Enter our writing challenge to win a R1000 course voucher
All About Writing’s latest writing challenge offers a gift voucher worth R1000, to be redeemed against any of our courses or programmes from our flagship online Creative Writing Course to our Venice Retreat.
Here it is:
In life, we are always forming and adjusting impressions of the people around us. Often without even realising it, we listen to what they say (and don’t say), we watch the way they react (or don’t react) and we pay attention to other people’s responses to them. Then we decide what kind of person we are dealing with.
No heavenly voice appears to tell us the “real truth” about anyone. If someone else tells us what they think of a particular person, we might pay attention, but we don’t regard it as gospel. We add it to the store of evidence we have been accumulating and we make up our own minds.
This is how writing should work too. Your readers don’t want some heavenly voice to tell them how to think. They want to build up their own evidence about people and their relationship to each other.
This is the best writing: writing that does not explain things to us, but allows us to develop our opinions of characters through the way they act and speak, or fail to do so, and their impressions of the world and people around them.
For a writer, this is further complicated by the fact that people (and characters) seldom say what they mean. In fact, they might not even be aware of how they really feel, and so would be incapable of expressing it (either in thought or, even less so, out loud).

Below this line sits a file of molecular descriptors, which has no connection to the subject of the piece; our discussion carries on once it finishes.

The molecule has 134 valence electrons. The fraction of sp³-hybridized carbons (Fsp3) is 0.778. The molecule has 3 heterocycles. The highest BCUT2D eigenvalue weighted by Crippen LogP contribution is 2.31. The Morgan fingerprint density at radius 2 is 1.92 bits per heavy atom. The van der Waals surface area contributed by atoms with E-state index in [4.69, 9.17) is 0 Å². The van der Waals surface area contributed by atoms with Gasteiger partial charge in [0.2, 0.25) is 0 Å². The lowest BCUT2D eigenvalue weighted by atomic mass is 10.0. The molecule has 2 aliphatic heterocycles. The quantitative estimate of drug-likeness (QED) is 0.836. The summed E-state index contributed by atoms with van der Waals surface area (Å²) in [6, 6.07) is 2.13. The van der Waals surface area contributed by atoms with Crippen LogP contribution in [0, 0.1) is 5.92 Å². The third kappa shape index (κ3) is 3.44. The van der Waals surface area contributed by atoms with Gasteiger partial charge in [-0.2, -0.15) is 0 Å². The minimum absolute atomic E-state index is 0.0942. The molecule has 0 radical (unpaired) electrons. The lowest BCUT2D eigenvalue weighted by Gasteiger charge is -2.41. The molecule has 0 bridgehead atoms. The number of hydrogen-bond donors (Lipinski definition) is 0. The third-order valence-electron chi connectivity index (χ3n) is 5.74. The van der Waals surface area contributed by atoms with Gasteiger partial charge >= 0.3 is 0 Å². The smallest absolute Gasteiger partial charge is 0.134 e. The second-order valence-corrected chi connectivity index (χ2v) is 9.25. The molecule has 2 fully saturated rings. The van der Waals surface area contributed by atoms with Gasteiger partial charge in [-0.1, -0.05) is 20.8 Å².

The trick then, is to give the reader just enough clues to start building up a picture of what is really going on between your characters, perhaps before they even twig themselves. Pay attention to the things they say, or don’t say and to their body language. Also, perhaps look at your character’s sensory impressions of the environment that surrounds them.
Now write a scene in which two colleagues are having a vociferous, perhaps even vicious, argument. But try to give us a couple of clues that show us what your character (and perhaps his or her companion, as well) is not yet aware of: that they are actually crazy about each other. Or alternatively that one of them is crazy about the other.
Write this scene from the perspective of one of the colleagues – either using first person (I) or an attached third person (he/she).
Your scene should be no more than 300 words long. Paste your entry into the body of an email and send it to firstname.lastname@example.org. Deadline midnight 31 March 2018.